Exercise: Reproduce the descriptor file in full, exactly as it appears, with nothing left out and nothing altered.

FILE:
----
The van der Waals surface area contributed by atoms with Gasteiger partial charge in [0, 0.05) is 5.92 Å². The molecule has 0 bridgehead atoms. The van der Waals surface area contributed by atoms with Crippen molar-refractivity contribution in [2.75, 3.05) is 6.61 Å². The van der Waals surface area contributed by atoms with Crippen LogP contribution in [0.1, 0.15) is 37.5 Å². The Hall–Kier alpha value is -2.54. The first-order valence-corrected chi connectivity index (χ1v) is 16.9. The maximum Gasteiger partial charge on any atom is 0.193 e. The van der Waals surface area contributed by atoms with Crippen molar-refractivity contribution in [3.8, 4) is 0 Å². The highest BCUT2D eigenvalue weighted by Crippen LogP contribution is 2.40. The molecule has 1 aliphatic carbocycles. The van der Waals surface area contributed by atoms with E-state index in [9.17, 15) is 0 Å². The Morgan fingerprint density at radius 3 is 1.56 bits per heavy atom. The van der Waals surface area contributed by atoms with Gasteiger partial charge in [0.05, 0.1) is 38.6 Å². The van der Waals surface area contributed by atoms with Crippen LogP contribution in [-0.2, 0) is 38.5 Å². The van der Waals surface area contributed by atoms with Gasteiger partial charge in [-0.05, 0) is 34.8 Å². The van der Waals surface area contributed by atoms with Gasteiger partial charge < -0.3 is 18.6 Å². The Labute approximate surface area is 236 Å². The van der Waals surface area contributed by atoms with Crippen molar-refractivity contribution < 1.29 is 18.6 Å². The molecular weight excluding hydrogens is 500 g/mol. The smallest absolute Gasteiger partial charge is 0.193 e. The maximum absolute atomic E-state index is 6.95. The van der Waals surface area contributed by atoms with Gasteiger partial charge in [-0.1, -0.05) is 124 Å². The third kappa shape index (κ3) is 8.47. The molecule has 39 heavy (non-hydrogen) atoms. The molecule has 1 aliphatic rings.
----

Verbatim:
The van der Waals surface area contributed by atoms with Gasteiger partial charge in [0, 0.05) is 5.92 Å². The molecule has 0 bridgehead atoms. The van der Waals surface area contributed by atoms with Crippen molar-refractivity contribution in [2.75, 3.05) is 6.61 Å². The van der Waals surface area contributed by atoms with Crippen LogP contribution in [0.1, 0.15) is 37.5 Å². The Hall–Kier alpha value is -2.54. The first-order valence-corrected chi connectivity index (χ1v) is 16.9. The maximum Gasteiger partial charge on any atom is 0.193 e. The van der Waals surface area contributed by atoms with Crippen molar-refractivity contribution in [3.8, 4) is 0 Å². The highest BCUT2D eigenvalue weighted by Crippen LogP contribution is 2.40. The molecule has 1 aliphatic carbocycles. The van der Waals surface area contributed by atoms with E-state index in [9.17, 15) is 0 Å². The Morgan fingerprint density at radius 3 is 1.56 bits per heavy atom. The van der Waals surface area contributed by atoms with Gasteiger partial charge in [0.05, 0.1) is 38.6 Å². The van der Waals surface area contributed by atoms with Crippen LogP contribution in [-0.2, 0) is 38.5 Å². The van der Waals surface area contributed by atoms with Gasteiger partial charge in [-0.05, 0) is 34.8 Å². The van der Waals surface area contributed by atoms with Gasteiger partial charge < -0.3 is 18.6 Å². The Labute approximate surface area is 236 Å². The van der Waals surface area contributed by atoms with Crippen molar-refractivity contribution < 1.29 is 18.6 Å². The molecular weight excluding hydrogens is 500 g/mol. The smallest absolute Gasteiger partial charge is 0.193 e. The maximum absolute atomic E-state index is 6.95. The van der Waals surface area contributed by atoms with Gasteiger partial charge in [-0.1, -0.05) is 124 Å². The third kappa shape index (κ3) is 8.47. The molecule has 39 heavy (non-hydrogen) atoms. The molecule has 1 aliphatic rings.